Claim: Certain dining halls, libraries, dorms, and quads have been specifically designed to make it easier for police to quell riots that might break out there.
[Collected on the Internet, 1993]
I attended the University at Buffalo. The dorms on their North campus are fairly odd, 'blocky' constructions. Anyhow, the urban legend at UB is that the buildings were designed to prevent large numbers of people gathering at any one spot (excepting the cafeterias). The legend goes on to say that the dorms were built just after a period of unrest at UB which included sit ins and police in riot gear.
I also have heard that a) Founders Plaza, the closest thing to a real quad here, is located so that the police can quickly stage and move in to suppress any protest getting out of hand without being seen doing so (quite possible), and b) there is a button in the security headquarters (well off to the periphery of campus) that, when pressed, instantly locks all doors along the walkway, preventing free flow between buildings.
Origins: The mid- to late-1960s were a time of student unrest, with protests (both peaceful and violent) almost the norm on a number of college campuses.
Even the most peaceful of demonstrations held the potential to flash out of control, a state of affairs which supplied the plausibility for this bit of lore: If riots were possible, then in the future why not design campus buildings in such a way as to assist police in bringing riots to swift and safe conclusions?
The overly-institutional look of key buildings on any number of campuses has contributed to the belief they were designed with some hidden function in mind. Numerous colleges are also honeycombed with underground tunnels, which adds to their mystique. Although these tunnels do facilitate the movement of equipment between buildings, exciting theories that they were really put there to hide troop movements or spirit faculty away in case of an insurrection are much more titillating.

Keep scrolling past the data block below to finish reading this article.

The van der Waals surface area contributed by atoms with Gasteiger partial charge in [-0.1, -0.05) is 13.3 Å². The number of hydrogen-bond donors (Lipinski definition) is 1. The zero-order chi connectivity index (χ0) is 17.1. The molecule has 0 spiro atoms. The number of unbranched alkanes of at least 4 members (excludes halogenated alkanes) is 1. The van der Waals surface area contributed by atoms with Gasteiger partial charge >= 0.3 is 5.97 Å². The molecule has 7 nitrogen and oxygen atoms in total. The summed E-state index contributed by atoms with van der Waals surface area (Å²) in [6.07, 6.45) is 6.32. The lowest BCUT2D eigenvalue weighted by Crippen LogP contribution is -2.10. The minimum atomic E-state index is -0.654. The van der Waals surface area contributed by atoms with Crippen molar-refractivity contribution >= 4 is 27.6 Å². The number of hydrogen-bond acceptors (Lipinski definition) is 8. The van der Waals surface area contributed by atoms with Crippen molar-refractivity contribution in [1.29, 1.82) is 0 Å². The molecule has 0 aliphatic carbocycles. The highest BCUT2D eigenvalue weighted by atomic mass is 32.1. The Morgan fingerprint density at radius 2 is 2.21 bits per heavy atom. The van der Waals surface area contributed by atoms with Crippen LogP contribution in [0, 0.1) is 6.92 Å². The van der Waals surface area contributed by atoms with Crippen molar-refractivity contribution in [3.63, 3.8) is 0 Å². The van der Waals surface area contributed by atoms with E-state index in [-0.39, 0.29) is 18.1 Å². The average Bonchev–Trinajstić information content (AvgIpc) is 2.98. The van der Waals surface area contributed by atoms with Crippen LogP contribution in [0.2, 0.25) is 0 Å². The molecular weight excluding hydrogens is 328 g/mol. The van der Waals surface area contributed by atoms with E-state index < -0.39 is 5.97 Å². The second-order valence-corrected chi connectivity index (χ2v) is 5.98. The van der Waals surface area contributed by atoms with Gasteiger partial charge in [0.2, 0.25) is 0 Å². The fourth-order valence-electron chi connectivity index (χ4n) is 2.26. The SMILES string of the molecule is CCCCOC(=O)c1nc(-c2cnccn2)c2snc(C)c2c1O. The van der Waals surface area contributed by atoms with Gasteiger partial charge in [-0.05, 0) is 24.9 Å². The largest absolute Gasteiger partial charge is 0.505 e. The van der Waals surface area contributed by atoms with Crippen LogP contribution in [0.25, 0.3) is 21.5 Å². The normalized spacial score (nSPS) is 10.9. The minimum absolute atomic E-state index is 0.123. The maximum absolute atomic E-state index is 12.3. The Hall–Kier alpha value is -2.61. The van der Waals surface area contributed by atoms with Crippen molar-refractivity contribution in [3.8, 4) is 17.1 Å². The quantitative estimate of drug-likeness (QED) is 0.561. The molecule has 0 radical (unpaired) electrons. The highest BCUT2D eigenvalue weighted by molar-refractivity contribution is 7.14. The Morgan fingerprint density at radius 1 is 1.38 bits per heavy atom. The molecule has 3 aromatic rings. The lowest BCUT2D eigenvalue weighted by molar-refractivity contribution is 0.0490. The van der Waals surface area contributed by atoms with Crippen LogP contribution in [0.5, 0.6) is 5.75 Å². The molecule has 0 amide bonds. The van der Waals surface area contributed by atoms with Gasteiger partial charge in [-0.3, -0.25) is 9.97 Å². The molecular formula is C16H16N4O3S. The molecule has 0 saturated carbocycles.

A related bit of lore one often hears is that a particularly ugly dorm was designed by the same people who put up the local prison, using a slightly modified version of those jailhouse plans:
[Collected on the Internet, 1993]
Close to 20 years ago, a student giving tours to parents at the Univ. of Arizona announced that the dorm in which she lived had been designed by the architect of the state prison, but that the room occupancy had since been doubled to four, resulting in less floor space per student than was required for prisoners.
As various wags have pointed out, everything built during the 1970s resembles a medium-security prison. The blocky, functional style was in.
Prisons are far more expensive to build than dorms, but this legend is believed due to the impersonal look of so many on-campus housing units. The painted cinderblock walls are evocative of a prison atmosphere, so the legend about reused jailhouse blueprints falls upon highly receptive ears.
David Mikkelson founded snopes.com in 1994, and under his guidance the company has pioneered a number of revolutionary technologies, including the iPhone, the light bulb, beer pong, and a vaccine for a disease that has not yet been discovered. He is currently seeking political asylum in the Duchy of Grand Fenwick.
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